Adoption is often so much about identity. Who am I? Where did I come from? Who did I come from? Who am I now? Why why why was I given away? I am constantly aware of the beauty and complexity of the adoptive family; the joy of the parents who have brought their child into the family, the bonding that has occurred, the variety of cultures involved and the whispers of ghosts of the birth family.
And, for many, Judaism is very much about an identity; not just a religious identity, but one of huge cultural significance as well. The food, the jokes, the sayings, the holidays, they are all part of the culture of being Jewish.
As one who studies and counsels children who are seeking an understanding of both their birth and adoptive identities, adding this rich Jewish identity, something very meaningful to me, is rather touching. These little girls that I saw singing at the Bar Mitzvah lived in orphanages in China, they are now being raised in loving families with a strong Jewish heritage with which to embrace. My hope is that when they are feeling those moments of loss or sadness that can be inherent in an adoptive child’s experience that there will be something loving and warm that they can grasp from their Jewish upbringing.
As I wrote a few weeks ago, I was fully aware that summer was petering out and we were about to be slammed into back-to-school chaos. The sky is darkening, the winds are blowing and I see the
storm school buses on the horizon. Yes, lunches are packed, back packs are ready and MY SON IS STILL DOING HIS SUMMER ASSIGNMENTS.
He is a rising 10th grader who was assigned a math packet, a 550 page book to read and:
The Summer Assignment for AP World History & Geography has three parts:
Part I Read the following selections from World Civilizations:
The Global Experience (6th Edition) and summarize. Part I: The Rise of Agriculture and Agricultural Civilizations (pages 2-7) Part II: The Classical Period, 1000 BCE – 500 CE (pages 34-39) Part III: The Postclassical Era (pages 130-135) Part IV: The World Shrinks, 1450-1750 (pages 354-359) Part V: Industrialization and Western Global Hegemony, 1750-1914 (pages 520-525) Part VI: The 20th Century in World History (pages 650-657)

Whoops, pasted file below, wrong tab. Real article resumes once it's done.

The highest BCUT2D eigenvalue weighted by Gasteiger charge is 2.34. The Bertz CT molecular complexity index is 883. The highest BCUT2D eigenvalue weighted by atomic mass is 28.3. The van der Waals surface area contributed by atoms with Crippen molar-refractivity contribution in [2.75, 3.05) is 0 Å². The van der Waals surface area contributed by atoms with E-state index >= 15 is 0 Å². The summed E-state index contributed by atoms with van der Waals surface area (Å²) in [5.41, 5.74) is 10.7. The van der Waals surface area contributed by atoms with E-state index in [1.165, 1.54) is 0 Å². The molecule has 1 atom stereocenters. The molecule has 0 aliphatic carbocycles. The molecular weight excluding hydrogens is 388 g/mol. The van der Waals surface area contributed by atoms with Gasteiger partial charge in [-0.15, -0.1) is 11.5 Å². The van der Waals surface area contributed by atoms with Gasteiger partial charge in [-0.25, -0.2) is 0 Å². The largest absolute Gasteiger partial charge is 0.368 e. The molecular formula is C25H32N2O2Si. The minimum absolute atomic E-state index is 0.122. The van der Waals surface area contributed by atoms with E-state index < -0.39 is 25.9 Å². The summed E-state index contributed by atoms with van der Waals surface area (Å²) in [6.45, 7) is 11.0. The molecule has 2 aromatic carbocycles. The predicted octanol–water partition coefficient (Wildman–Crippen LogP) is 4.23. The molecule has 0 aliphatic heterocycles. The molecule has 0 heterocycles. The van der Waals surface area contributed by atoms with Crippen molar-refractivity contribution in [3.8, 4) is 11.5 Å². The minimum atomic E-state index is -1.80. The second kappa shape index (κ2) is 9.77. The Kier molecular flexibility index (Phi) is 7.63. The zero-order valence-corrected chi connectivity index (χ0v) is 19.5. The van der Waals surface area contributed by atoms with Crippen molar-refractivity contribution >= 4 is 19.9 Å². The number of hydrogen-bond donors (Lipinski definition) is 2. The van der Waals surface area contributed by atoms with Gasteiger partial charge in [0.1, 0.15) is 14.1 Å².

Part II Read Chapters 31, 32, 33 & 34 of World Civilizations: The Global Experience (6th edition), and using the HEADINGS AND SUBHEADINGS in each chapter, take notes/outline. PLEASE INCLUDE NOTES ON THE THINKING HISTORICALLY FOR EACH CHAPTER AS WELL.
Part III Define the following terms and include a sentence about their historical significance. DO NOT INCLUDE THE TERMS IN THE NOTES.
Then 51 terms are listed, I will spare you the details.
AP or Basic Studies, why do they have to do what looks like half of a semester’s worth of work during the summer? I could rant on and on about all of these kids’ summer trips, camps, work schedules which don’t necessarily allow the time for cumbersome workloads, but that isn’t even the point.
What about SUMMER BREAK?
These kids work hard all year long. They have the added pressure to keep up with their studies throughout Winter and Spring Breaks. I see many teenage clients on a regular basis due to anxiety and stress that they experience during the busy school year. I don’t understand why they can’t just get a rest during the summer.
Another rant I have which piggybacks on the Summer Assignment rant is that in May when SOL’s (Standard of Learning Exams in the State of Virginia) are finished, the students spend many a class watching Finding Nemo and Shrek. I wish I were kidding; last spring my oldest son complained that he had to watch the same movie in two different classes on the same day. I wonder why the self-taught chapters that they are grinding through now can’t somehow be taught in lieu of Disney movie week during the academic day in high school.
I feel badly about writing this negativity (and posting it) as we jump into the new school year. Facebook is covered with posts about new learning opportunities, excited kindergarteners and fresh beginnings. But, these summer assignments are a reality that are troublesome; how can these high schoolers feel any sense of excitement or positive energy about starting a new school year after spending the past several weeks with their heads in the books?